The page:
Hundreds of great things can be said about food challenges, but like every great thing in life, there are also a few possible negative drawbacks which you should be aware of before actually starting the food challenge at your restaurant. If you are aware of the possible negative occurrences that can happen during a food challenge, you can then take the proper precautions to make sure those things don’t happen. If they do happen, you will have already prepared for the situation so you will be able to be proactive rather than reactive, and the possible negative effects will be very minimal, which will make the problem nonexistent. Here are possible situations that can occur during the challenge and/or because you have a challenge, along with how to prepare for them:

People may “get sick” – There are many names for “getting sick” such as vomiting, puking, throwing up, spewing, hurling, barfing, and sometimes it’s even referred to as a “reversal of fortune” at eating contests. Whatever you want to call it, a person “getting sick” is gross to watch for all parties involved. People may laugh, and it may be funny on YouTube videos, but you don’t want it happening at your restaurant. If you create a large quantity challenge or even a speed challenge, the chances that a few people will “get sick” during the challenge are very high because the human body wasn’t made to eat massive amounts of food at one time or even to eat food extra fast (It wasn’t made to run marathons either). Challengers throwing up are most common during spicy challenges though because most stomachs cannot handle food that spicy. A person throwing up is one thing, but having to see the actual “throw up” is a whole different story, and customers definitely don’t want to see it. The good thing is that this is the most simple issue to fix. Place a bucket or trash can near the eating challenger(s)!! It’s amazing how many restaurant owners complain about this problem, but they don’t think to put a trash can near them. Many restaurants have a “cleaning fee clause” listed under the challenge rules saying they will charge challengers extra if they do throw up inside the restaurant, but I’ve never heard of a person actually being charged. Please place a trash can near the challenger(s) and the chances of a negative situation occurring in your restaurant then become extremely minimal at most, and nothing to worry about.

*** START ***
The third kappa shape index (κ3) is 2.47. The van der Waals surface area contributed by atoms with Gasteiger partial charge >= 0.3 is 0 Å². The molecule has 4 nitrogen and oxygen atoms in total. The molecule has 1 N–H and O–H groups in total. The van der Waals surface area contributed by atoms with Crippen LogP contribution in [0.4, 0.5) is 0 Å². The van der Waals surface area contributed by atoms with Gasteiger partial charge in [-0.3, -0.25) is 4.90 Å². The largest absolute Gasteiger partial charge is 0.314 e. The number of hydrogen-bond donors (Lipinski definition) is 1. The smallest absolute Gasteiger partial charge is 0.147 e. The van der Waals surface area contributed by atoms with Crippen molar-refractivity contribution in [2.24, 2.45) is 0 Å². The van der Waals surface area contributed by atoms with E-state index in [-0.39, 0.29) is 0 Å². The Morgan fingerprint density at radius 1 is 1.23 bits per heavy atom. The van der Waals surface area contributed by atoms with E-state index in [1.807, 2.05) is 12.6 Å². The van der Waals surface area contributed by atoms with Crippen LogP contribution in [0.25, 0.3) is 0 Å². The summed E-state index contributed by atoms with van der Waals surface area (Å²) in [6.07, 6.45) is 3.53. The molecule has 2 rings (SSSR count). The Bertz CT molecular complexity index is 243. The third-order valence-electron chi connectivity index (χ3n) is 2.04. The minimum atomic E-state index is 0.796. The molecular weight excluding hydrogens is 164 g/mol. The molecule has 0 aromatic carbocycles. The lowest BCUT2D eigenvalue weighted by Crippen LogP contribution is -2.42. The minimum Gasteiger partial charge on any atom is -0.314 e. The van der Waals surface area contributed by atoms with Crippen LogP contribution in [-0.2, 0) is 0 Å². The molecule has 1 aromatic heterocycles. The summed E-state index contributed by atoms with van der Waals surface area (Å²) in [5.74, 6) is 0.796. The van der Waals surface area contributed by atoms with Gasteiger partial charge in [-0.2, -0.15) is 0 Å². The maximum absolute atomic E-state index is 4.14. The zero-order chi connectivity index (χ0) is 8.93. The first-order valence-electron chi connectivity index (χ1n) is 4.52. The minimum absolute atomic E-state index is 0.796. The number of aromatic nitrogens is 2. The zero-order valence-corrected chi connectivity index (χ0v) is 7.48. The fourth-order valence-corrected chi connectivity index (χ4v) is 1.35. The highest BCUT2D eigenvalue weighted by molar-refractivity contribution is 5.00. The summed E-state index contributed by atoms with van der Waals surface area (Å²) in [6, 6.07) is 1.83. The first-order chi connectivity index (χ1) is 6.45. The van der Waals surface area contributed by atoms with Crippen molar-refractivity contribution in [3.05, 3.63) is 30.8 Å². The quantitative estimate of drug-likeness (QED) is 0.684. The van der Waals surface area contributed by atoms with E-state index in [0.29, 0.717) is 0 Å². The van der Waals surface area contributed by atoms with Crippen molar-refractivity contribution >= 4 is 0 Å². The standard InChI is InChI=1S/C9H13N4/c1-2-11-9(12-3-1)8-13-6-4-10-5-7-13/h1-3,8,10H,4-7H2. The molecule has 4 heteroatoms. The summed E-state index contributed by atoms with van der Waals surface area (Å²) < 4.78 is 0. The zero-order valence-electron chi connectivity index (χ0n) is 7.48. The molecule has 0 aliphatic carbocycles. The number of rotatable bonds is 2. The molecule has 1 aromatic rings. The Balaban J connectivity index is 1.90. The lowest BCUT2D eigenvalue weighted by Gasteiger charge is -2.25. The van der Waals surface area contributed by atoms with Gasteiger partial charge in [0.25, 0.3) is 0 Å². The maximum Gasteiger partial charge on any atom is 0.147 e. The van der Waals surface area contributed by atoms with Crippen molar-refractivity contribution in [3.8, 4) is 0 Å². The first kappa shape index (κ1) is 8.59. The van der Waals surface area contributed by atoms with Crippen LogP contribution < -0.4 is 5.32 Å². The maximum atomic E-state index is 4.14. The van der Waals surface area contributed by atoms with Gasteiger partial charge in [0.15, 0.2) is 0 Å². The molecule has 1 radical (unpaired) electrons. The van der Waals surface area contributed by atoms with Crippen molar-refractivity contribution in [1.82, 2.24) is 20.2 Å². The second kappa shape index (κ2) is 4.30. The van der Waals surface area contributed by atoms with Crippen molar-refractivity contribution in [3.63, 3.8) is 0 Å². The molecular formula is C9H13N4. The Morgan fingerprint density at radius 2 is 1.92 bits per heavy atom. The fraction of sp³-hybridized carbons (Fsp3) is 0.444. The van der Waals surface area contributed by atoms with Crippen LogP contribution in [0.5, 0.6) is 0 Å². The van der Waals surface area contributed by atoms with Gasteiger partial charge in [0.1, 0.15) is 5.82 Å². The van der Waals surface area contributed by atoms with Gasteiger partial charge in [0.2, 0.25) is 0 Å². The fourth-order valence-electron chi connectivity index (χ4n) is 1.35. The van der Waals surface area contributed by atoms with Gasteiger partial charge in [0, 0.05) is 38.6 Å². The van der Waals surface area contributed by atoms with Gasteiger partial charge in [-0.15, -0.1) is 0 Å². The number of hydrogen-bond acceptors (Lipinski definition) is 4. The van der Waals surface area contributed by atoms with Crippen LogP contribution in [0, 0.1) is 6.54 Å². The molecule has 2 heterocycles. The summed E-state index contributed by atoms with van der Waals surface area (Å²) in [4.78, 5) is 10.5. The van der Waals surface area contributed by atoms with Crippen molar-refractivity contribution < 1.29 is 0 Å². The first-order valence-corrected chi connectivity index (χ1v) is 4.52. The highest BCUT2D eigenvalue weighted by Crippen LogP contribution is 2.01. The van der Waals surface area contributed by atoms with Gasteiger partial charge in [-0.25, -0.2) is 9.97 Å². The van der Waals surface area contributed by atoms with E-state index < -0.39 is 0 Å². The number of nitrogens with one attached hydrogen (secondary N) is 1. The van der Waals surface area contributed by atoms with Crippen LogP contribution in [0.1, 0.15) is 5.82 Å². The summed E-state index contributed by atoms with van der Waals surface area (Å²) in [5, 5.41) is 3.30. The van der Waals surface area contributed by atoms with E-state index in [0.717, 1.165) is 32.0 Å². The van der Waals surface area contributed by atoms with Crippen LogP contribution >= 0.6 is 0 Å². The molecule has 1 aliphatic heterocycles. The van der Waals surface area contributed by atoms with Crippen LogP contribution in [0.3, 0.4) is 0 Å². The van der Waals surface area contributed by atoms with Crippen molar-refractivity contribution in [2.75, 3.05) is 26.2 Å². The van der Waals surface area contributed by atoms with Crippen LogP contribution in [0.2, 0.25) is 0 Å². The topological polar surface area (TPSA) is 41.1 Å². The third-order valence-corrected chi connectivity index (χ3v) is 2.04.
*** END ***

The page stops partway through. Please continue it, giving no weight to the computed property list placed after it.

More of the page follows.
The challenge may get messy – It definitely depends on the type of food challenge that you have, but some food challenges can get messy, and it may become a little hard for some people to watch. I always try to eat very clean and have as many “manners” as possible, but there are still some challenges that do get messy no matter what I do. Even if you don’t allow dunking, some challenges can become hard for regular customers to watch. The challenges most susceptible to being messy are burritos and foods that are really saucy. If foods meant to be eaten by hand are covered in sauce, then sauce will more than likely drip on to the tray, get all over the eater’s hands, and it will also show up on the eater’s drink. Even really saucy pizzas can tend to get messy. As the challenge host, there are multiple things that you can do to minimize the messiness and “grossness” of the challenge. First, don’t create a messy challenge covered with sauce. If you cover your sandwich in mayonaise, chili, BBQ sauce, ketchup, or marinara (red sauce), then it will get messy. If you don’t want that to happen, don’t cover the challenge with sauce. It’s not rocket science. Also, I always laugh when I ask for a towel or napkins, and the restaurant brings out a few tiny napkins. If you have a messy challenge, provide a towel or at least large paper towels so that the eater can wipe his or her hands and face. Also, if you have a speed challenge requiring the eater to eat really fast, that may get a little messy too. The faster a person tries to eat, the sloppier he or she tends to be. If you don’t want a messy challenge, don’t set a really hard to beat time limit. It depends on the situation, but it may even be ok to require the eater to eat with a utensil (spoon, fork, or spork). If you think about this while designing your challenge, you won’t have problems later on with people complaining about it being hard to watch. Sometimes it is not the eater’s fault, but yes sometimes it is too, but you as the host can take the necessary steps to minimize the occurrences so that everything goes well for everyone involved.